All students receiving VA educational benefits are required to complete their class schedules each semester and to ensure prompt and timely correspondence between UNCW and the Veterans Administration. Veterans/dependents should make an appointment with the Veterans Services coordinator if they need personal counseling regarding their financial aid/VA benefits. Changes in the veteran’s course of study must be cleared with the Veterans Services coordinator to ensure continuation of benefits. For further information about veteran benefits and eligibility requirements, students should contact the Veterans Services coordinator at (910) 962-3177, Fax (910) 962-3851 or e-mail to: email@example.com.
Satisfactory Academic Progress (SAP) for Financial Aid Eligibility
The Standards of Satisfactory Academic Progress for Financial Aid (Undergraduate Students)
Federal Regulations require UNCW to establish Standards of Satisfactory Academic Progress (SAP) in the following three areas: cumulative GPA (qualitative), hours earned (quantitative), maximum time limit.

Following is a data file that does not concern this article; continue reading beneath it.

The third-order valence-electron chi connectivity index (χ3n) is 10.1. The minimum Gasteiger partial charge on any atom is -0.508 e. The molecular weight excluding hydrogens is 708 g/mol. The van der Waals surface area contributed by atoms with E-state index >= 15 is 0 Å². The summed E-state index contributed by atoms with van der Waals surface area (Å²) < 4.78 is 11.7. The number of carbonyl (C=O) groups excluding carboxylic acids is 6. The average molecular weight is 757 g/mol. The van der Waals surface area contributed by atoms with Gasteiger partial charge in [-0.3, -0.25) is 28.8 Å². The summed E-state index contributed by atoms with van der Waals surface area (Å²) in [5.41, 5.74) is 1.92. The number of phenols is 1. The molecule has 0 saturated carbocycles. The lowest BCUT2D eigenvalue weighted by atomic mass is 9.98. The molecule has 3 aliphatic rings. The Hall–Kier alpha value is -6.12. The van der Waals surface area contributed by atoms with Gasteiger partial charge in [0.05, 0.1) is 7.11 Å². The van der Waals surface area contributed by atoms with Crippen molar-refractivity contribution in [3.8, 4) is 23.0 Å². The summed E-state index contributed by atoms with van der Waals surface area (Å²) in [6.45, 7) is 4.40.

The Office of Scholarships & Financial Aid (OSFA) is responsible for establishing SAP standards and monitoring students’ progress at UNCW.
Financial aid recipients must maintain satisfactory progress in all three areas whether or not aid was received in the past. This requirement applies to all financial aid applicants and assesses all students equally, regardless of enrollment hour status (full-time, part-time, etc.). It is the student’s responsibility to stay informed of UNCW’s SAP standards and to monitor their own progress. Graduate students can review the SAP policy on our website.
Financial Aid Programs Affected by This Policy: Federal Pell Grant, Federal Supplemental Educational Opportunity Grant (FSEOG), Federal Perkins Loan, Federal Subsidized and Unsubsidized Loans, Federal PLUS Loans and Federal Work-Study. This also includes North Carolina’s State Scholarship and Grant Programs and UNCW’s scholarship and grant programs.
Frequency of Evaluation: Financial aid satisfactory academic progress is monitored at the conclusion of each semester. If a student is academically suspended between monitoring periods, the student’s eligibility for financial aid is suspended and must be reassessed by OSFA at the time the student is readmitted to UNCW.